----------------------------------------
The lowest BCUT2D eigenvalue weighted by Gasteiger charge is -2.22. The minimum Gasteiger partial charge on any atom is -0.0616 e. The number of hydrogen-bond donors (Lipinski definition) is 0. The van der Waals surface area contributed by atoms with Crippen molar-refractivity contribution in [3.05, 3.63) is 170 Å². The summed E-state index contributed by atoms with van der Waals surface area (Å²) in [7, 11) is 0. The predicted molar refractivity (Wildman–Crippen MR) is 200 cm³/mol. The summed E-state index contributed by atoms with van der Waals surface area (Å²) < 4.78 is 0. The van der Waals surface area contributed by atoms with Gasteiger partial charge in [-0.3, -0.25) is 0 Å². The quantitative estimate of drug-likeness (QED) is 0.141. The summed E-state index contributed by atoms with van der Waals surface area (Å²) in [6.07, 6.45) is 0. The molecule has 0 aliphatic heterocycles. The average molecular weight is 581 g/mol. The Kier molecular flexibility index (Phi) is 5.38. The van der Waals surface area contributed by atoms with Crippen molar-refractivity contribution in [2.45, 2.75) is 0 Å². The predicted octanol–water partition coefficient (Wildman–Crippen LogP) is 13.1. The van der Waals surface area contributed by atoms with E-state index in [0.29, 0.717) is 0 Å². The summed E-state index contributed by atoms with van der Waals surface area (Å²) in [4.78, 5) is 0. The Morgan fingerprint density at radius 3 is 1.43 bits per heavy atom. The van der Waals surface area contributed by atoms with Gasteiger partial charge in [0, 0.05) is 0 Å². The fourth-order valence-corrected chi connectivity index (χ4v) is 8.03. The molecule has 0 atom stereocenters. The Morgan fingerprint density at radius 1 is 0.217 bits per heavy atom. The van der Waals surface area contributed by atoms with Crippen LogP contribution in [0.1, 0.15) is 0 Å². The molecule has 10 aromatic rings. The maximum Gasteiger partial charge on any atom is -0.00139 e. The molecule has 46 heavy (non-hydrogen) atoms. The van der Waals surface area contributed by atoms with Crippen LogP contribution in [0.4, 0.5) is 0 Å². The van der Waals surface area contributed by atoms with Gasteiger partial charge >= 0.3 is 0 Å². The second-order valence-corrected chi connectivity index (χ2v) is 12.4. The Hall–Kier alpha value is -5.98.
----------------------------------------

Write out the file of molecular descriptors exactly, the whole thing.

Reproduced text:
The lowest BCUT2D eigenvalue weighted by Gasteiger charge is -2.22. The minimum Gasteiger partial charge on any atom is -0.0616 e. The number of hydrogen-bond donors (Lipinski definition) is 0. The van der Waals surface area contributed by atoms with Crippen molar-refractivity contribution in [3.05, 3.63) is 170 Å². The summed E-state index contributed by atoms with van der Waals surface area (Å²) in [7, 11) is 0. The predicted molar refractivity (Wildman–Crippen MR) is 200 cm³/mol. The summed E-state index contributed by atoms with van der Waals surface area (Å²) < 4.78 is 0. The van der Waals surface area contributed by atoms with Gasteiger partial charge in [-0.3, -0.25) is 0 Å². The quantitative estimate of drug-likeness (QED) is 0.141. The summed E-state index contributed by atoms with van der Waals surface area (Å²) in [6.07, 6.45) is 0. The molecule has 0 aliphatic heterocycles. The average molecular weight is 581 g/mol. The Kier molecular flexibility index (Phi) is 5.38. The van der Waals surface area contributed by atoms with Crippen molar-refractivity contribution in [2.45, 2.75) is 0 Å². The predicted octanol–water partition coefficient (Wildman–Crippen LogP) is 13.1. The van der Waals surface area contributed by atoms with E-state index in [0.29, 0.717) is 0 Å². The summed E-state index contributed by atoms with van der Waals surface area (Å²) in [4.78, 5) is 0. The Morgan fingerprint density at radius 3 is 1.43 bits per heavy atom. The van der Waals surface area contributed by atoms with Gasteiger partial charge in [0, 0.05) is 0 Å². The fourth-order valence-corrected chi connectivity index (χ4v) is 8.03. The molecule has 0 atom stereocenters. The Morgan fingerprint density at radius 1 is 0.217 bits per heavy atom. The van der Waals surface area contributed by atoms with Crippen LogP contribution in [0.1, 0.15) is 0 Å². The molecule has 10 aromatic rings. The maximum Gasteiger partial charge on any atom is -0.00139 e. The molecule has 46 heavy (non-hydrogen) atoms. The van der Waals surface area contributed by atoms with Crippen LogP contribution in [0.4, 0.5) is 0 Å². The van der Waals surface area contributed by atoms with Gasteiger partial charge >= 0.3 is 0 Å². The second-order valence-corrected chi connectivity index (χ2v) is 12.4. The Hall–Kier alpha value is -5.98.